I watched the film "Hear and Now," which talked about the importance of the radio in the 1950's. The film begins explaining the early use of the radio. It became an important tool the president would use to speak to the people of the U.S. The radio was extremely important to showcase extreme events such as Hindenburg crash or the attack on Pearl Harbor. This was later key for the U.S. people to get reports from the battlefield in WWII. Radio increased news coverage and worked to provide information in the cold war era. In the late 50's when the film was produced, the radio became the "heartbeat of the community" and was the only source of immediate news. Another important use of the radio was for weather emergencies and alerted the public of any potential air attacks from hostile nations. Next the development of the "radio on wheels" allowed for radio broadcasters to be on the scene of breaking news. The radio was able to connect people in the community in a way no other technology could before.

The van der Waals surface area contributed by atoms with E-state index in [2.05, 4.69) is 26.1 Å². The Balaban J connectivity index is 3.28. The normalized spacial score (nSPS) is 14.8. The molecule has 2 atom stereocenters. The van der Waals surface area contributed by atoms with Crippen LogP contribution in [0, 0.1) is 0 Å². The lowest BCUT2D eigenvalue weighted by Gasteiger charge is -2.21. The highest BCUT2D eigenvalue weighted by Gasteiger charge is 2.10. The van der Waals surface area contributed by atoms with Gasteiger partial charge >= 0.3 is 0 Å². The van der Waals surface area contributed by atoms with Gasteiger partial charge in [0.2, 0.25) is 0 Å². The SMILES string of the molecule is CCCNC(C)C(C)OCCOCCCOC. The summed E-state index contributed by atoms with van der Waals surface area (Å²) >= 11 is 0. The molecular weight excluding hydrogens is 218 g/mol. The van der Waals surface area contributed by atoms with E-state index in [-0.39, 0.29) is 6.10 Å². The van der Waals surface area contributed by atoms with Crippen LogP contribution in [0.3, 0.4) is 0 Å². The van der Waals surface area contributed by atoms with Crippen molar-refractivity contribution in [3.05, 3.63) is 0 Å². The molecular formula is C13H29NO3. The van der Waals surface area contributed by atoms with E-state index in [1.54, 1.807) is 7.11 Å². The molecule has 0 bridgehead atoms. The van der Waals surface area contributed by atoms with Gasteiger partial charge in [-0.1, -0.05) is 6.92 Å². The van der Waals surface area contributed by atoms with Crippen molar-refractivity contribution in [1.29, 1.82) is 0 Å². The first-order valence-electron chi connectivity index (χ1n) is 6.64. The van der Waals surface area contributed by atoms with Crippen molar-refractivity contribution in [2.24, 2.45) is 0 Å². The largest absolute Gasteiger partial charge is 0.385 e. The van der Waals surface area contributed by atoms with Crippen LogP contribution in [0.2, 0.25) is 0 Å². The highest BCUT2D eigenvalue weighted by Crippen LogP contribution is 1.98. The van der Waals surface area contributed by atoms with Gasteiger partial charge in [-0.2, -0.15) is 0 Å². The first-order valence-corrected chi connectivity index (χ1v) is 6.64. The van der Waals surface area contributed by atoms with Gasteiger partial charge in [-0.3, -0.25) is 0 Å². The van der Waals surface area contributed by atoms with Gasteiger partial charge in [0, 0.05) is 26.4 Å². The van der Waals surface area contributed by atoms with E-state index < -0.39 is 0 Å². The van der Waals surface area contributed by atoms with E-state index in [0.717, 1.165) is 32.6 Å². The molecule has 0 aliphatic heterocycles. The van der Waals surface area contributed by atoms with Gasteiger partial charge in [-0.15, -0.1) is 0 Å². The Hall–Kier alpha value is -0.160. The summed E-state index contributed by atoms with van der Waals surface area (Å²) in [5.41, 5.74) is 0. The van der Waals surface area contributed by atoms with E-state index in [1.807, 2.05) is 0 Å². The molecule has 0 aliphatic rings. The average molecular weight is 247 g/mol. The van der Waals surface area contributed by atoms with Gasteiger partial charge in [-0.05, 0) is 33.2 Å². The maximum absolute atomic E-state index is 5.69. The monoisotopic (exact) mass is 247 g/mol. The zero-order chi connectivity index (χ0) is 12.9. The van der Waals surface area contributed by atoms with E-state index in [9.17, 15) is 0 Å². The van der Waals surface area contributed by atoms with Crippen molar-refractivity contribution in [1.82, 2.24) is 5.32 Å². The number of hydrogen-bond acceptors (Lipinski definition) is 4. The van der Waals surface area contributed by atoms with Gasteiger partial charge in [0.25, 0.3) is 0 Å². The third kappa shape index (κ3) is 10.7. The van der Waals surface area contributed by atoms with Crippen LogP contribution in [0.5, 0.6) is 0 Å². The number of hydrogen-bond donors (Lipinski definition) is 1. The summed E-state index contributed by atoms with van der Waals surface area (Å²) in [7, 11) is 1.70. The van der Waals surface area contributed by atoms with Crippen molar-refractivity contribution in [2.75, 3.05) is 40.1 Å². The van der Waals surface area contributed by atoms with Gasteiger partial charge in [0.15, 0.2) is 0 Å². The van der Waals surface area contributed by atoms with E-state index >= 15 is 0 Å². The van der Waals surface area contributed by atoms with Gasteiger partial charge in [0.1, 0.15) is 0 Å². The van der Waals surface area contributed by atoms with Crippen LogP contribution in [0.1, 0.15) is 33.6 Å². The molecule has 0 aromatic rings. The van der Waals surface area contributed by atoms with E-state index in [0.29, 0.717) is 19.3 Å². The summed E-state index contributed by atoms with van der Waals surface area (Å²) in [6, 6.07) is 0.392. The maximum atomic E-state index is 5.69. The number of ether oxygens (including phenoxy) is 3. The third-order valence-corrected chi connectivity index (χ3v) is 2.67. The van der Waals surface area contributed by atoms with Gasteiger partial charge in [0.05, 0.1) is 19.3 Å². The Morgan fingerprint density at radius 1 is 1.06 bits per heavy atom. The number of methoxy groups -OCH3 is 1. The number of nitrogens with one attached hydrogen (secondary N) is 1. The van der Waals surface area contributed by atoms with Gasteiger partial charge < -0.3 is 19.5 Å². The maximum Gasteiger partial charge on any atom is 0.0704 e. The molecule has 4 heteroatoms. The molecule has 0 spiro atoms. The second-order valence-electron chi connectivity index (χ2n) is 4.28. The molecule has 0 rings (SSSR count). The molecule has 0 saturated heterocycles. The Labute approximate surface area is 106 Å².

This film highlights how the radio was key in laying down the basis of how we receive news today. Although the majority of the radio was replaced by the television, the idea is the same. News stations explain local and global news, warn of bad weather, and bring up political issues. Overall, this film is an important learning tool because it shows how news and other mass communication systems have developed. Without the radio, the basis of how the U.S. government communicates with its people would not have been laid out.
Here's the link: